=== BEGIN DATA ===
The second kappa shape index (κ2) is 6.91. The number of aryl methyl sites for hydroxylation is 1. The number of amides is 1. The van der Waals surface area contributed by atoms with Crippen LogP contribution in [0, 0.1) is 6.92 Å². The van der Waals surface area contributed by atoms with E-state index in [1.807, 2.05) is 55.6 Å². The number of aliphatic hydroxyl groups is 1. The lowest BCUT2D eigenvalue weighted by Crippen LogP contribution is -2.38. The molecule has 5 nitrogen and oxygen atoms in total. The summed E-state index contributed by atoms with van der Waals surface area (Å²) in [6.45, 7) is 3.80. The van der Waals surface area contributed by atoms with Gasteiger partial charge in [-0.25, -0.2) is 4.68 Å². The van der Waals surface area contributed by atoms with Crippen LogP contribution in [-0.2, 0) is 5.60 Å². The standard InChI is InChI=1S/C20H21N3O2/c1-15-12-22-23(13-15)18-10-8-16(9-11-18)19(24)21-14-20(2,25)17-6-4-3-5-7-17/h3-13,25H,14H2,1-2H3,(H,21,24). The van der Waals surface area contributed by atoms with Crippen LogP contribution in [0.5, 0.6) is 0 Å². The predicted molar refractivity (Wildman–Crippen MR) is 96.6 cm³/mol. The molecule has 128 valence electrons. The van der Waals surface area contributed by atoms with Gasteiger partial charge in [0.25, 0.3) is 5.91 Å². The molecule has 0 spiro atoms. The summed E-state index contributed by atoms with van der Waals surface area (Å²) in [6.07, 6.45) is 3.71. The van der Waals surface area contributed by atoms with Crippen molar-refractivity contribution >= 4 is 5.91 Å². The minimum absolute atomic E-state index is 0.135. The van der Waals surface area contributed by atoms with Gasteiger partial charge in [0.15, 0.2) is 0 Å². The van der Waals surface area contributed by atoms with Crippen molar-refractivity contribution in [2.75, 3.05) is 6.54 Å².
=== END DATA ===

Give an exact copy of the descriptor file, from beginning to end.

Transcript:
The second kappa shape index (κ2) is 6.91. The number of aryl methyl sites for hydroxylation is 1. The number of amides is 1. The van der Waals surface area contributed by atoms with Crippen LogP contribution in [0, 0.1) is 6.92 Å². The van der Waals surface area contributed by atoms with E-state index in [1.807, 2.05) is 55.6 Å². The number of aliphatic hydroxyl groups is 1. The lowest BCUT2D eigenvalue weighted by Crippen LogP contribution is -2.38. The molecule has 5 nitrogen and oxygen atoms in total. The summed E-state index contributed by atoms with van der Waals surface area (Å²) in [6.45, 7) is 3.80. The van der Waals surface area contributed by atoms with Gasteiger partial charge in [-0.25, -0.2) is 4.68 Å². The van der Waals surface area contributed by atoms with Crippen LogP contribution in [-0.2, 0) is 5.60 Å². The standard InChI is InChI=1S/C20H21N3O2/c1-15-12-22-23(13-15)18-10-8-16(9-11-18)19(24)21-14-20(2,25)17-6-4-3-5-7-17/h3-13,25H,14H2,1-2H3,(H,21,24). The van der Waals surface area contributed by atoms with Crippen LogP contribution in [0.5, 0.6) is 0 Å². The predicted molar refractivity (Wildman–Crippen MR) is 96.6 cm³/mol. The molecule has 128 valence electrons. The van der Waals surface area contributed by atoms with Gasteiger partial charge in [0.25, 0.3) is 5.91 Å². The molecule has 0 spiro atoms. The summed E-state index contributed by atoms with van der Waals surface area (Å²) in [6.07, 6.45) is 3.71. The van der Waals surface area contributed by atoms with Crippen molar-refractivity contribution >= 4 is 5.91 Å². The minimum absolute atomic E-state index is 0.135. The van der Waals surface area contributed by atoms with Gasteiger partial charge in [0.15, 0.2) is 0 Å². The van der Waals surface area contributed by atoms with Crippen molar-refractivity contribution in [2.75, 3.05) is 6.54 Å².